Spanish Teacher Margot Caso said she will also be off campus this fall so that she can manage her anxiety and continue visiting her parents. She’ll try her best to mimic her usual energy and enthusiasm through the screen, she added.

“My favorite part of teaching is connecting with my students and getting to know them, so I hope I can still build genuine connections with them even though I won’t be there physically,” she said.

Among the online tools Ms. Caso said she plans to master this fall are EdPuzzle, Padlet, Google Classroom, Quizlet, and Kahoot. Although so many new teaching methods can be overwhelming, she said, she is trying to stay positive and keep in touch with fellow teachers.

“I am not taking my BB&N community for granted even for a second,” Ms. Caso said. “Many of my colleagues have been so warm and honest with their own worries and concerns; I am making a very intentional effort to stay connected to them, too. It feels like it could be a lonely fall for some of us. We need each other.”

Science Teacher Melissa Courtemanche, who will also work remotely, said that while she has mixed feelings about how school will go this fall, she is eager to begin.

“I’m looking forward to connecting with students and colleagues after a long time apart as we take on teaching, learning, and working to build a more inclusive, equitable, and anti-racist school community in this uncertain landscape.”

One precautionary step that came together late last month was a COVID testing plan. On August 26 Head of School Jen Price emailed the community with news that the school had partnered with PhysicianOne and the Broad Institute to provide faculty, staff, and students polymerase chain reaction (PCR) tests that would need to come back negative for anyone planning to enter campus after Monday, September 7.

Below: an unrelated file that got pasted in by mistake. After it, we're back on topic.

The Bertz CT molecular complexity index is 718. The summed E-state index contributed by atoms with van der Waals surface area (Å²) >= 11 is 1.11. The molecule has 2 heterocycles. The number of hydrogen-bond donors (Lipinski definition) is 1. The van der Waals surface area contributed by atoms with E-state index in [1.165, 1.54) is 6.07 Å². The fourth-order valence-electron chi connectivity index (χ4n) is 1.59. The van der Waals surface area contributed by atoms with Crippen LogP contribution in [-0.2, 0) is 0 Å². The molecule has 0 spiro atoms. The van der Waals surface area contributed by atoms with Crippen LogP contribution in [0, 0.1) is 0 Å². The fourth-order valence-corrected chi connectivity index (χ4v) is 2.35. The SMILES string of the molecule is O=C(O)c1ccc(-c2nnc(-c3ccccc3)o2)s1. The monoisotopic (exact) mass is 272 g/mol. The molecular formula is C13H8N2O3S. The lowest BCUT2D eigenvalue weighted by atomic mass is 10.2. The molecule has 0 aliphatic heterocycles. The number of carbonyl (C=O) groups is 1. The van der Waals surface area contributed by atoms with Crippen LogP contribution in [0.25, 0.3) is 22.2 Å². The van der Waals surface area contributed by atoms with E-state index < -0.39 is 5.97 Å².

Faculty and staff can continue testing on a weekly basis through mid-October, when the school will reassess circumstances, the letter said.

Director of Student Support Services Kim Gold, who co-chairs the school’s health and safety team alongside Chief Operating & Financial Officer Tara Gohlmann, said that while these initial measures may help prevent COVID from infiltrating the school on the first day, there is no way a day school can regulate community members’ actions outside of school as the fall continues.

“This is a community commitment. We are relying on our families to be committed to the daily process of monitoring their families in order to make sure students are well enough and meet the criteria to come to school,” Ms. Gold said. “We’re also relying on families, students, faculty, and staff to make sure they’re following the general safety rules that Governor Baker has given to follow on a day-to-day basis. There is a trust in our community that lies in this process.”

Dr. Gohlmann reiterated that there are some aspects of returning to school that can’t be pre-planned.

“This is the first time we’ve operated a school in a global pandemic, so there are things that we’ve planned for, and there are things that we could’ve never thought about,” she said. “It’s a little bit of messy work, but the most important thing is to get everyone back safely so that we can get back to our work of educating students. The whole reopening process is going to provide learning opportunities for all of us—opportunities to adjust and innovate and make the school even better than it was before.”

Going into the Labor Day weekend, none of the 896 community members who had undergone COVID-19 testing had tested positive.

Knight Corps members learn about their new roles in an orientation session at the Lower School’s outdoor classroom. (Photo courtesy of Tara Gohlmann)